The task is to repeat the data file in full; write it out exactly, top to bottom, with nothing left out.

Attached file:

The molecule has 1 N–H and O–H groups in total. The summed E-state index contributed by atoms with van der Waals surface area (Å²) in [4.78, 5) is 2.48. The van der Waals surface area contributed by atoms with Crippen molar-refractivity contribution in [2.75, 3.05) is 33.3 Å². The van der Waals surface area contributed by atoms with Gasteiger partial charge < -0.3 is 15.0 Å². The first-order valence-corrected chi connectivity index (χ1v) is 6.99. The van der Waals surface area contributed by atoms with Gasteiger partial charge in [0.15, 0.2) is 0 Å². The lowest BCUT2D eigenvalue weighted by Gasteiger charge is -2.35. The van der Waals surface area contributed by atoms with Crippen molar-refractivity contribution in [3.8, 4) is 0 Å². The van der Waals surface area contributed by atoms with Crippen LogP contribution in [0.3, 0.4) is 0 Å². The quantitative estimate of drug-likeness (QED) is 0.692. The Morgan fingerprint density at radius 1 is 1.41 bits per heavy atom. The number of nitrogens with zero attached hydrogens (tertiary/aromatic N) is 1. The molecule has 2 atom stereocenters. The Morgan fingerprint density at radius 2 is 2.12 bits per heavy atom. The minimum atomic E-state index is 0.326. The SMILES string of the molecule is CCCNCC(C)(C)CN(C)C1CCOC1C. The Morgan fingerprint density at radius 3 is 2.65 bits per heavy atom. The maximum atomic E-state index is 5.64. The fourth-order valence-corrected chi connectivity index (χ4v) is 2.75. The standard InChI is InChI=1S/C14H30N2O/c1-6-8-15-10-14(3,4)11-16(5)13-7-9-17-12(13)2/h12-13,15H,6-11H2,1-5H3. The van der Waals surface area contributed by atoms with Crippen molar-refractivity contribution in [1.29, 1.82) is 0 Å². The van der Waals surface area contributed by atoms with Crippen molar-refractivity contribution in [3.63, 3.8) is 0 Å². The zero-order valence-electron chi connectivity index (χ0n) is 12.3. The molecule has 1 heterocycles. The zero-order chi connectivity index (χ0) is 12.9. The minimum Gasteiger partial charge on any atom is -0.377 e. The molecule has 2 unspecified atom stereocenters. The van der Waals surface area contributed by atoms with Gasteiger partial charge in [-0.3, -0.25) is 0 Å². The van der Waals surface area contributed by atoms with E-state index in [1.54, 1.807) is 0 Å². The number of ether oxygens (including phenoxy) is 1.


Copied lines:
The molecule has 1 N–H and O–H groups in total. The summed E-state index contributed by atoms with van der Waals surface area (Å²) in [4.78, 5) is 2.48. The van der Waals surface area contributed by atoms with Crippen molar-refractivity contribution in [2.75, 3.05) is 33.3 Å². The van der Waals surface area contributed by atoms with Gasteiger partial charge < -0.3 is 15.0 Å². The first-order valence-corrected chi connectivity index (χ1v) is 6.99. The van der Waals surface area contributed by atoms with Gasteiger partial charge in [0.15, 0.2) is 0 Å². The lowest BCUT2D eigenvalue weighted by Gasteiger charge is -2.35. The van der Waals surface area contributed by atoms with Crippen molar-refractivity contribution in [3.8, 4) is 0 Å². The van der Waals surface area contributed by atoms with Crippen LogP contribution in [0.3, 0.4) is 0 Å². The quantitative estimate of drug-likeness (QED) is 0.692. The Morgan fingerprint density at radius 1 is 1.41 bits per heavy atom. The number of nitrogens with zero attached hydrogens (tertiary/aromatic N) is 1. The molecule has 2 atom stereocenters. The Morgan fingerprint density at radius 2 is 2.12 bits per heavy atom. The minimum atomic E-state index is 0.326. The SMILES string of the molecule is CCCNCC(C)(C)CN(C)C1CCOC1C. The Morgan fingerprint density at radius 3 is 2.65 bits per heavy atom. The maximum atomic E-state index is 5.64. The fourth-order valence-corrected chi connectivity index (χ4v) is 2.75. The standard InChI is InChI=1S/C14H30N2O/c1-6-8-15-10-14(3,4)11-16(5)13-7-9-17-12(13)2/h12-13,15H,6-11H2,1-5H3. The van der Waals surface area contributed by atoms with Crippen molar-refractivity contribution in [1.29, 1.82) is 0 Å². The van der Waals surface area contributed by atoms with Crippen molar-refractivity contribution in [3.63, 3.8) is 0 Å². The zero-order valence-electron chi connectivity index (χ0n) is 12.3. The molecule has 1 heterocycles. The zero-order chi connectivity index (χ0) is 12.9. The minimum Gasteiger partial charge on any atom is -0.377 e. The molecule has 2 unspecified atom stereocenters. The van der Waals surface area contributed by atoms with Gasteiger partial charge in [-0.3, -0.25) is 0 Å². The van der Waals surface area contributed by atoms with E-state index in [1.54, 1.807) is 0 Å². The number of ether oxygens (including phenoxy) is 1.